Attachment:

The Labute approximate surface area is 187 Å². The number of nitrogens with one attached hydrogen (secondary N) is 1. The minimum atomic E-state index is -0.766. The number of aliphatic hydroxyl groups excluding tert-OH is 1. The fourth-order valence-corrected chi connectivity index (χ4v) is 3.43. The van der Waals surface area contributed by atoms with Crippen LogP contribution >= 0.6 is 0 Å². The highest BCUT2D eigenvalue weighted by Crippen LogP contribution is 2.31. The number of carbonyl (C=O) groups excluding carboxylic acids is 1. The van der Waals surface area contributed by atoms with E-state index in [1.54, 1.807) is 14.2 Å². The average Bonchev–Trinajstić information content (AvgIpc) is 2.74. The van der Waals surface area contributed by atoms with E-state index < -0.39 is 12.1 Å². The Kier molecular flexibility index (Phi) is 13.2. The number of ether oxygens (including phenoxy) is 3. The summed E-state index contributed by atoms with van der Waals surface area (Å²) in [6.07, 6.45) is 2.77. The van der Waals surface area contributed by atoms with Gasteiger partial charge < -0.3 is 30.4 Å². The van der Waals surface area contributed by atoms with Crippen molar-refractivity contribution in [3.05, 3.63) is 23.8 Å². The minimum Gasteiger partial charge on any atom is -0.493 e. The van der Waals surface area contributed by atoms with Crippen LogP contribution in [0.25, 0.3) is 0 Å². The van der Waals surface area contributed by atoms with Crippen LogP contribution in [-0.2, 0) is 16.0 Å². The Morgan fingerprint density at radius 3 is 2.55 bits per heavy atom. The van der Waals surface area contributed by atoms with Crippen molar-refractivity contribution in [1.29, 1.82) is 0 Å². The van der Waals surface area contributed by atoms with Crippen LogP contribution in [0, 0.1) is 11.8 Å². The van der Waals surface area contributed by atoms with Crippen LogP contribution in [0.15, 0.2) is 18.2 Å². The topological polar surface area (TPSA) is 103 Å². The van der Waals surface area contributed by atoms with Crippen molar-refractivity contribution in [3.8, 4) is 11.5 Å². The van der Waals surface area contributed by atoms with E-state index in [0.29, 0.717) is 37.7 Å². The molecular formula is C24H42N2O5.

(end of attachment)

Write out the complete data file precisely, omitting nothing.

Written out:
The Labute approximate surface area is 187 Å². The number of nitrogens with one attached hydrogen (secondary N) is 1. The minimum atomic E-state index is -0.766. The number of aliphatic hydroxyl groups excluding tert-OH is 1. The fourth-order valence-corrected chi connectivity index (χ4v) is 3.43. The van der Waals surface area contributed by atoms with Crippen LogP contribution >= 0.6 is 0 Å². The highest BCUT2D eigenvalue weighted by Crippen LogP contribution is 2.31. The number of carbonyl (C=O) groups excluding carboxylic acids is 1. The van der Waals surface area contributed by atoms with E-state index in [1.54, 1.807) is 14.2 Å². The average Bonchev–Trinajstić information content (AvgIpc) is 2.74. The van der Waals surface area contributed by atoms with E-state index < -0.39 is 12.1 Å². The Kier molecular flexibility index (Phi) is 13.2. The number of ether oxygens (including phenoxy) is 3. The summed E-state index contributed by atoms with van der Waals surface area (Å²) in [6.07, 6.45) is 2.77. The van der Waals surface area contributed by atoms with Gasteiger partial charge < -0.3 is 30.4 Å². The van der Waals surface area contributed by atoms with Crippen molar-refractivity contribution in [3.05, 3.63) is 23.8 Å². The minimum Gasteiger partial charge on any atom is -0.493 e. The van der Waals surface area contributed by atoms with Crippen LogP contribution in [0.25, 0.3) is 0 Å². The van der Waals surface area contributed by atoms with Crippen LogP contribution in [-0.2, 0) is 16.0 Å². The Morgan fingerprint density at radius 3 is 2.55 bits per heavy atom. The van der Waals surface area contributed by atoms with Crippen molar-refractivity contribution in [1.29, 1.82) is 0 Å². The van der Waals surface area contributed by atoms with Crippen LogP contribution in [0, 0.1) is 11.8 Å². The van der Waals surface area contributed by atoms with Crippen LogP contribution in [0.15, 0.2) is 18.2 Å². The topological polar surface area (TPSA) is 103 Å². The van der Waals surface area contributed by atoms with Crippen molar-refractivity contribution in [3.8, 4) is 11.5 Å². The van der Waals surface area contributed by atoms with E-state index in [0.29, 0.717) is 37.7 Å². The molecular formula is C24H42N2O5.